Move Toward Zero Waste

Toward Zero Blog

  

Don Rahrig

Recent Posts

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Exploring Catalyst to Reduce MES Risk

Take any hundred companies who are exploring the deployment of Manufacturing Execution Systems (MES), follow them through 5 years, and here's what you'll find:

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Customer Service is not Dead

When I started R.O.Why, my whole vision was (and is) to find ways to contribute to my customers’ success - surround myself with like-minded employees and affiliate R.O.Why with companies and rep firms that share my vision.  Whenever I talk about it, people get excited, you can see it in their face.  This kind of behavior is all around me too. In September, I stopped by the accounting firm I use -  Wetzel CPA group  to answer a tax question and ended up in a conversation with Ed Wetzel.  Ed’s firm has handled R.O.Why and my personal taxes for years and he has become a trusted advisor.  The Services page of his CPA website highlights “Tax Consulting, Planning & Preparation” and then at the bottom of the page he glosses over a list of other services.  At the top of that list you will find the key differentiator to a business owner like me - Strategic Business Plan development and Financing alternatives analysis & presentation to financial institutions.  Those services read like an afterthought on the site, but Ed is not just some bean counter.  He has served as CFO in a manufacturing environment for years and while the people at his firm (Jane, Nan, Brandon and Brenda) are exactly who I want to represent me in Tax Consulting, Planning & Preparation – this experience as CFO in manufacturing gives him an insight into the needs of small businesses that goes far beyond tax consulting.  If you need taxes done...go to Wetzel. If you want a small business owner, who also happens to serve as CFO to a medium size manufacturer, who also has a vision to contribute to his clients success…GO TO Wetzel.

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Large Controls upgrade projects don’t have to be high risk to be high reward.

Large Controls upgrade projects don’t have to be high risk to be high reward.

Case Study: CNC Retrofit - 140 axes in 80 days

An automaker manufacturing transmissions in North America, uses dial machines to drill and mill pump and reaction shaft supports. The machines were well maintained mechanically, and still very process capable; however the circa 1988 motion controllers and Programmable Logic Controllers were failing more frequently, and were becoming increasingly difficult to repair and support. As downtime was growing, the demand for the machined parts was increasing too. This automaker needed a control system retrofit that could be executed on their floor with minimum lost production. This is where good project management and a standard execution methodology was put to the test.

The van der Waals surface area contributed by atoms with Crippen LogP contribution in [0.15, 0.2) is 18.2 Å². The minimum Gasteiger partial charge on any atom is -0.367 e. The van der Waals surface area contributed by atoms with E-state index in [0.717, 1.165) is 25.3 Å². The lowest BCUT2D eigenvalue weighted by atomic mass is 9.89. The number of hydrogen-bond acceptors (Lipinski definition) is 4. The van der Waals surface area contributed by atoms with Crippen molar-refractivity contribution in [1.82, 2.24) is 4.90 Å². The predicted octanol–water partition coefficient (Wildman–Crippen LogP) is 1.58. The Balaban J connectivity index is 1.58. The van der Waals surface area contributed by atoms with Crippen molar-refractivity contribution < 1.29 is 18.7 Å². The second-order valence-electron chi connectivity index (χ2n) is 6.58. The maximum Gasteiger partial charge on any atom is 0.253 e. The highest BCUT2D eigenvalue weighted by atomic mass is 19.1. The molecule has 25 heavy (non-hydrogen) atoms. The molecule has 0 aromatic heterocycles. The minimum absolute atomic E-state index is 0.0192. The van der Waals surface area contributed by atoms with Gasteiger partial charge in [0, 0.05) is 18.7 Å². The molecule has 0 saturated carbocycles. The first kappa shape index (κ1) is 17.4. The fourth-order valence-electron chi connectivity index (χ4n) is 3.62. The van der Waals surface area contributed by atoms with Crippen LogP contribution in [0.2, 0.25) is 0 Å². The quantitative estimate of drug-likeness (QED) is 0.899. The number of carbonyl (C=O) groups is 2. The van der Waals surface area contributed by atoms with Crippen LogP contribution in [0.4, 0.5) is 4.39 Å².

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Goals of Overall Equipment Effectiveness

Goals of Overall Equipment Effectiveness (OEE) OEE is a proven metric used in manufacturing to achieve three goals:
1.  Benchmark
2.  Improve
3.  Maintain improvementsSince OEE is used in very different and unique manufacturing processes, understanding how OEE is used in each process is critical to achieving these goals.
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An unexpected move Toward Zero™

Last year, a tier 1 automotive supplier moved Toward Zero™ unplanned downtime by implementing a system to monitor machine tool performance. The results were surprising.

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Ingredients of Giveaway Reduction

The Challenge:

A food ingredient company in the Midwest was losing product in there manufacturing process, but couldn't see where the product was going.

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Pumping the data

The Challenge:

An automotive transmission pump manufacturer was experiencing frequent micro-downtime events with an unknown cause.  The machine tool would would stop producing with no clear indication why.  Operators required technicians to reset and restart the equipment and it's peripherals and after a few hours, experienced the same situation...reset, restart. This cost operators about 1 hour per shift. The plant runs 24 hours a day, 6 days per week.

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How we started

In 1990, my father, Gene Rahrig, left the corporate world to begin a new business providing professional services to the manufacturing sector, primarily focused on machine tool and automation equipment maintenance and troubleshooting. Dad already had quite a reputation in the field – his first customers were beating down the door before the ink dried on the papers that formally registered his company with the State of Ohio. And so, Gene’s Industrial equipment Service was born. The following summer, I worked part time (under his close scrutiny) cleaning hydraulic tanks and changing DC motor brushes. A few years later, I took advantage of a full time position as his apprentice. I carried his tools for six months before he let me touch one thing that belonged to his customers, but I spent the next 4 years developing my own expertise with PLCs, CNCs, hydraulic, pneumatic and mechanical systems with dad’s careful guidance. I also learned what it means to provide quality service to customers. The culture of Dad’s company was such that once we serviced a customer for the first time, we handled all their service needs going forward. Today, Gene’s Industrial serves many of the same customers that helped get the business started.

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